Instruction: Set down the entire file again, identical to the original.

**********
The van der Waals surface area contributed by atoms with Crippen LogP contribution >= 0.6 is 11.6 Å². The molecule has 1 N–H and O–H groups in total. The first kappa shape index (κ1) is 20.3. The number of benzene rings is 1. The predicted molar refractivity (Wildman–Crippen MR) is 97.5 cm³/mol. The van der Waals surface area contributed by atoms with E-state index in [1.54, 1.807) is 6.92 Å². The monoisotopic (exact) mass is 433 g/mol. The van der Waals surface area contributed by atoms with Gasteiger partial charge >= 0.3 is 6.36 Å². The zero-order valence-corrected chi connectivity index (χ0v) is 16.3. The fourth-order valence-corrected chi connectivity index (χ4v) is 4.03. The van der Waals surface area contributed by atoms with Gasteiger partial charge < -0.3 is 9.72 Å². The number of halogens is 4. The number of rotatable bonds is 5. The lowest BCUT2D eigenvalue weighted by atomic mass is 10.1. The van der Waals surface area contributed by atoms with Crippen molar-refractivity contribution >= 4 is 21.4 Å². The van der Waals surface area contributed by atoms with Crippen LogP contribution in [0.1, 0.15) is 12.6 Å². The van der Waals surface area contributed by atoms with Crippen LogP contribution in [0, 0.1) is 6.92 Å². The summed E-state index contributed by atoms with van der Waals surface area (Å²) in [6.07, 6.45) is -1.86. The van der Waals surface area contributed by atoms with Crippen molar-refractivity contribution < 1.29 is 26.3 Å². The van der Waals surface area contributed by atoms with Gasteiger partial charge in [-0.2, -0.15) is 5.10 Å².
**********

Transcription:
The van der Waals surface area contributed by atoms with Crippen LogP contribution >= 0.6 is 11.6 Å². The molecule has 1 N–H and O–H groups in total. The first kappa shape index (κ1) is 20.3. The number of benzene rings is 1. The predicted molar refractivity (Wildman–Crippen MR) is 97.5 cm³/mol. The van der Waals surface area contributed by atoms with E-state index in [1.54, 1.807) is 6.92 Å². The monoisotopic (exact) mass is 433 g/mol. The van der Waals surface area contributed by atoms with Gasteiger partial charge >= 0.3 is 6.36 Å². The zero-order valence-corrected chi connectivity index (χ0v) is 16.3. The fourth-order valence-corrected chi connectivity index (χ4v) is 4.03. The van der Waals surface area contributed by atoms with Gasteiger partial charge < -0.3 is 9.72 Å². The number of halogens is 4. The number of rotatable bonds is 5. The lowest BCUT2D eigenvalue weighted by atomic mass is 10.1. The van der Waals surface area contributed by atoms with Crippen molar-refractivity contribution >= 4 is 21.4 Å². The van der Waals surface area contributed by atoms with Crippen LogP contribution in [0.1, 0.15) is 12.6 Å². The van der Waals surface area contributed by atoms with Crippen LogP contribution in [0, 0.1) is 6.92 Å². The summed E-state index contributed by atoms with van der Waals surface area (Å²) in [6.07, 6.45) is -1.86. The van der Waals surface area contributed by atoms with Crippen molar-refractivity contribution < 1.29 is 26.3 Å². The van der Waals surface area contributed by atoms with Gasteiger partial charge in [-0.2, -0.15) is 5.10 Å².